Farmer Focus: Busy buying quality sheep stock from Scotland

It has been a good, steady shearing season, although there’s still plenty more fluff to bash off. In addition, on top of looking after our own flock, I help Martin How­lett, a young shearing contractor in Wiltshire, and still have a few jobs to tidy up for myself and for local shearing contractor Nick Jasper.

It’s a busy period for another reason: my wife, Pip, is expecting our first child imminently.

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A couple of weeks ago we travelled to Lockerbie to buy our Lleyn stock rams from Derek and Cindy Steen. We have been buying from them for three years and this year they had a tremendous choice of shearling rams.

We went to buy four and came home with nine because we just couldn’t choose. We paid good money for them, but I believe it is money well spent as rams are seven-tenths of your flock’s genetics.

I’ve selected our replacement ewe lambs on good conformation – all being twins – and wool type. I find that selecting wool type helps reduce fly strike, as flies like sheep with dense, close wool.

We are still sending lambs to slaughter, although prices aren’t inspiring. At the moment we are killing our Romney cross Lleyn ram lambs between 20kg and 21kg deadweight, with predominantly R grades and a handful of U grades. We don’t creep our lambs and all of our finishing lambs are being rotationally grazed around brassica paddocks. We are killing out between 46% and 48%.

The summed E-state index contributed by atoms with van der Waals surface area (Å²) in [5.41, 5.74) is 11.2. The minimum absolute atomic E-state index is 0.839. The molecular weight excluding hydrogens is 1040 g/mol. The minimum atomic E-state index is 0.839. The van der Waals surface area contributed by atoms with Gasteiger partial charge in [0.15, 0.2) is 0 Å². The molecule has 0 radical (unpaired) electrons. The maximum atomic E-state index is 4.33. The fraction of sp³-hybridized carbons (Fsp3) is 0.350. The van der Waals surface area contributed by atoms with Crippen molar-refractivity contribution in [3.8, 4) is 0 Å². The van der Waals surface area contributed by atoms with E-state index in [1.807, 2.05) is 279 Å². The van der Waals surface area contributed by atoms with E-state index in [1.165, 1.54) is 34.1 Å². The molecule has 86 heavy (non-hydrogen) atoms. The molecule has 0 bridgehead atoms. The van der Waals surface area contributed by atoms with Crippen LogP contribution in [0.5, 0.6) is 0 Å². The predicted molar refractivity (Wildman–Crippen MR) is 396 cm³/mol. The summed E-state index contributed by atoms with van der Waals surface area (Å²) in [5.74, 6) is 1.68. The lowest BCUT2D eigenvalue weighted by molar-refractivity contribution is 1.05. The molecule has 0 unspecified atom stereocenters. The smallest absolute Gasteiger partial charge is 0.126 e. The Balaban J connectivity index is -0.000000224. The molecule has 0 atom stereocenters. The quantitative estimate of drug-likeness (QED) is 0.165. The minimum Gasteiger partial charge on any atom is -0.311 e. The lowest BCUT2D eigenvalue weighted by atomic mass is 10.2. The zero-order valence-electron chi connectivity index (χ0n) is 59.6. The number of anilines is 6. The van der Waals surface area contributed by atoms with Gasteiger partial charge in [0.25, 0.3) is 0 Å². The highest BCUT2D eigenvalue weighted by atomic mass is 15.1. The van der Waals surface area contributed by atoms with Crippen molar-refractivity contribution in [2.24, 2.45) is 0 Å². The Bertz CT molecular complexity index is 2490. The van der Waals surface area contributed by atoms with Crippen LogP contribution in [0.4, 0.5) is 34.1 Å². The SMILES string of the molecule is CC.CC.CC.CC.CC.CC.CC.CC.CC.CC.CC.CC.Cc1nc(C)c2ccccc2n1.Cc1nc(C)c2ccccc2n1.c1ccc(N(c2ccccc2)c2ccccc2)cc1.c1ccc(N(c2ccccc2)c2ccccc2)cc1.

The digger is due to turn up soon to continue hedging. He is just tidying up the footings so we can continue fencing. Hopefully by spring we will have the farm stock-tight.

In early September we hosted the Cornwall sheep dog trials, which attracted a good turnout – with some awesome weather on our side. Twenty-nine dogs were running in the driving competition and 23 in the Maltese cross, so 52 dogs competed in total.

I ran my bitch, Meg, who is a Heading dog I brought over from New Zealand. We came fifth in the driving competition and I’m pretty happy with that, considering I haven’t had time to compete this year. She is used to working 500 ewes, not five.

Matt and Pip Smith run 1,085 breeding Romneys and Romney cross Lleyn ewes across 121ha. Matt is also a shearing contractor and trains sheep dogs